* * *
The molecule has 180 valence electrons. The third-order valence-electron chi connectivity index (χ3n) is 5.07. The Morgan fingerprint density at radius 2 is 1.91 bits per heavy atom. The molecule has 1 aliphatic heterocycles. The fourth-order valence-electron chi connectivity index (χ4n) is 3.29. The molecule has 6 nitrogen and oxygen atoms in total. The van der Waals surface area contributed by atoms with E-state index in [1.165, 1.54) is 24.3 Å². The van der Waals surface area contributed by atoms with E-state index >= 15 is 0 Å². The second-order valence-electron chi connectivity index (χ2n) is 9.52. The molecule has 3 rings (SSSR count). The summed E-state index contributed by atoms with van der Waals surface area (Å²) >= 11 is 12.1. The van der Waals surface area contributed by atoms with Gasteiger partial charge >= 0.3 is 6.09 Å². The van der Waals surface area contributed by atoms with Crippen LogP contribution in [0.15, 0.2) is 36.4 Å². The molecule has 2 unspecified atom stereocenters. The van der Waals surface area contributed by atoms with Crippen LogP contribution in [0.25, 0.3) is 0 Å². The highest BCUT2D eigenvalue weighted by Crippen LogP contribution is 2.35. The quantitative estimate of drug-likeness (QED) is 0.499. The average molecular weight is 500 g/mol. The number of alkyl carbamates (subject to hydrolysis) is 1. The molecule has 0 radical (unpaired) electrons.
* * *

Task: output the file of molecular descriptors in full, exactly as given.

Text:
The molecule has 180 valence electrons. The third-order valence-electron chi connectivity index (χ3n) is 5.07. The Morgan fingerprint density at radius 2 is 1.91 bits per heavy atom. The molecule has 1 aliphatic heterocycles. The fourth-order valence-electron chi connectivity index (χ4n) is 3.29. The molecule has 6 nitrogen and oxygen atoms in total. The van der Waals surface area contributed by atoms with E-state index in [1.165, 1.54) is 24.3 Å². The van der Waals surface area contributed by atoms with E-state index >= 15 is 0 Å². The second-order valence-electron chi connectivity index (χ2n) is 9.52. The molecule has 3 rings (SSSR count). The summed E-state index contributed by atoms with van der Waals surface area (Å²) >= 11 is 12.1. The van der Waals surface area contributed by atoms with Gasteiger partial charge >= 0.3 is 6.09 Å². The van der Waals surface area contributed by atoms with Crippen LogP contribution in [0.15, 0.2) is 36.4 Å². The molecule has 2 unspecified atom stereocenters. The van der Waals surface area contributed by atoms with Crippen LogP contribution in [0.25, 0.3) is 0 Å². The highest BCUT2D eigenvalue weighted by Crippen LogP contribution is 2.35. The quantitative estimate of drug-likeness (QED) is 0.499. The average molecular weight is 500 g/mol. The number of alkyl carbamates (subject to hydrolysis) is 1. The molecule has 0 radical (unpaired) electrons.